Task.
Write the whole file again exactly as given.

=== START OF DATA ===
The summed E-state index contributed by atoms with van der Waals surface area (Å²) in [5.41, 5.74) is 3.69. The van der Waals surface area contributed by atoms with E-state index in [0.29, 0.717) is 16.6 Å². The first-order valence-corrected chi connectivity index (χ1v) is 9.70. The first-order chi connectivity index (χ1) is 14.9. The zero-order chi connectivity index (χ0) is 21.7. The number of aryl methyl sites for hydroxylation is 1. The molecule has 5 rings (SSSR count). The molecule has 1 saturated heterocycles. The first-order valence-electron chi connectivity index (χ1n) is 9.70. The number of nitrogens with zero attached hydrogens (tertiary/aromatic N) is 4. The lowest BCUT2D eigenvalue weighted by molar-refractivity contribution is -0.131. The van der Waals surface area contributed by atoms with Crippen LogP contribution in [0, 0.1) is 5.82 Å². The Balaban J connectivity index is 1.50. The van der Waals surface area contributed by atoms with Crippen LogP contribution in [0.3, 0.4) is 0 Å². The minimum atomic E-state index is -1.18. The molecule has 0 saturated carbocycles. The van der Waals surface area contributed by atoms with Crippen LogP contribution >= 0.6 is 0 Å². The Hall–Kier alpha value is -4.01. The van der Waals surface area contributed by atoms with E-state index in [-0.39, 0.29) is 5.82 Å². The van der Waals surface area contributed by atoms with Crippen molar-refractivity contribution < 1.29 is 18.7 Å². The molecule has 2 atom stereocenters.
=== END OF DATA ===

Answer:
The summed E-state index contributed by atoms with van der Waals surface area (Å²) in [5.41, 5.74) is 3.69. The van der Waals surface area contributed by atoms with E-state index in [0.29, 0.717) is 16.6 Å². The first-order valence-corrected chi connectivity index (χ1v) is 9.70. The first-order chi connectivity index (χ1) is 14.9. The zero-order chi connectivity index (χ0) is 21.7. The number of aryl methyl sites for hydroxylation is 1. The molecule has 5 rings (SSSR count). The molecule has 1 saturated heterocycles. The first-order valence-electron chi connectivity index (χ1n) is 9.70. The number of nitrogens with zero attached hydrogens (tertiary/aromatic N) is 4. The lowest BCUT2D eigenvalue weighted by molar-refractivity contribution is -0.131. The van der Waals surface area contributed by atoms with Crippen LogP contribution in [0, 0.1) is 5.82 Å². The Balaban J connectivity index is 1.50. The van der Waals surface area contributed by atoms with Crippen LogP contribution in [0.3, 0.4) is 0 Å². The minimum atomic E-state index is -1.18. The molecule has 0 saturated carbocycles. The van der Waals surface area contributed by atoms with Crippen LogP contribution >= 0.6 is 0 Å². The Hall–Kier alpha value is -4.01. The van der Waals surface area contributed by atoms with E-state index in [-0.39, 0.29) is 5.82 Å². The van der Waals surface area contributed by atoms with Crippen molar-refractivity contribution < 1.29 is 18.7 Å². The molecule has 2 atom stereocenters.